Rollerdrome (PS5), Toodee and Topdee (Switch), Steam Deck (Handheld Console).
Amanda and Rich and Andrew get together to chat about games we would consider emotionally healing or bring us comfort when we're recovering.
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00:17:50 Toodee and Topdee
00:23:19 Steam Deck
00:31:00 Healing Games
00:48:50 GWJ Housekeeping
00:50:19 Your Emails
My two biggest ones are probably Slay the Spire and Burnout Paradise, though the Mass Effect trilogy could likely also go in there. Familiarity and low frustration are probably the biggest key elements.
Game Design Curriculum Suggestions:
These are probably already on the list, but: Pac-Man, Space Invaders, and Super Mario Brothers. Kid friendly, dirt cheap, and incredibly influential.
I'll second Amanda's pick of Tinyfolks. I think that's an inspired suggestion, especially because Darkest Dungeon would be one of my picks for older students, but not junior high, and a lot of Darkest Dungeon's design found its way into Tinyfolks.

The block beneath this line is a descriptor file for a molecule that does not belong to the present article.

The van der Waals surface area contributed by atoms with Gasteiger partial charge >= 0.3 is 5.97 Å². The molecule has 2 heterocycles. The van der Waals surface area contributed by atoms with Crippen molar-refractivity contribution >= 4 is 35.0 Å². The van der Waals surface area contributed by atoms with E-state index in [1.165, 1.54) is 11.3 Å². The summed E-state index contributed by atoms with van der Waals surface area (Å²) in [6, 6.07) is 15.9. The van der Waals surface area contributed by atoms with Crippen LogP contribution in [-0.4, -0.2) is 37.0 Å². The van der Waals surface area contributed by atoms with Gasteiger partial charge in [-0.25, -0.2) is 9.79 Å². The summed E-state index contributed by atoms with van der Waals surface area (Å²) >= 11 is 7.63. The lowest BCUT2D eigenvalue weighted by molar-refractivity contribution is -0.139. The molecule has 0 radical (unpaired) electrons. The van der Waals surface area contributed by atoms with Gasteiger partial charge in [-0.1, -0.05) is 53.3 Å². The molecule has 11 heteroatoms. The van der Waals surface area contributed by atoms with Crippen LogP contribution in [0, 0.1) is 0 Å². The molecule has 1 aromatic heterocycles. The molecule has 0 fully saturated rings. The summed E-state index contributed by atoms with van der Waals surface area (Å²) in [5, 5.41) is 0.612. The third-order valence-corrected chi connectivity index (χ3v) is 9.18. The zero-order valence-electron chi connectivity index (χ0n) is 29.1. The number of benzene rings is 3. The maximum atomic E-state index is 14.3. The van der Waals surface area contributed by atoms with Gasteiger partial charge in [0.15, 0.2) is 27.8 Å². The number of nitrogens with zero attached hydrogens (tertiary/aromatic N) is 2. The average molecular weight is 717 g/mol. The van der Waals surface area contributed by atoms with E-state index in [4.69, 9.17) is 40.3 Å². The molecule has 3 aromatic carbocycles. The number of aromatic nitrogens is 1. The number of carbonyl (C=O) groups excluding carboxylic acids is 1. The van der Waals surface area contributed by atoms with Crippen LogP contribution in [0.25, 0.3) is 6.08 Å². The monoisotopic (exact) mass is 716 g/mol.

A good walking simulator like Firewatch or Gone Home would also be nice, but both of those get really adult in their themes. A lot of relationship anguish, responsibility themes, sexuality, etc. Not necessarily inappropriate for junior high students, but I think very little would resonate; they both benefit from the perspective being at least 25-30 brings.
A solid traditional roguelike such as Dungeons of Dredmor.
Minecraft and/or Terraria.
A deckbuilder like Slay the Spire or Roguebook.
An arcade racer like Burnout Paradise.
A hack & slash RPG like Torchlight (chosen here for the less-gruesome aesthetics than Diablo or Path of Exile).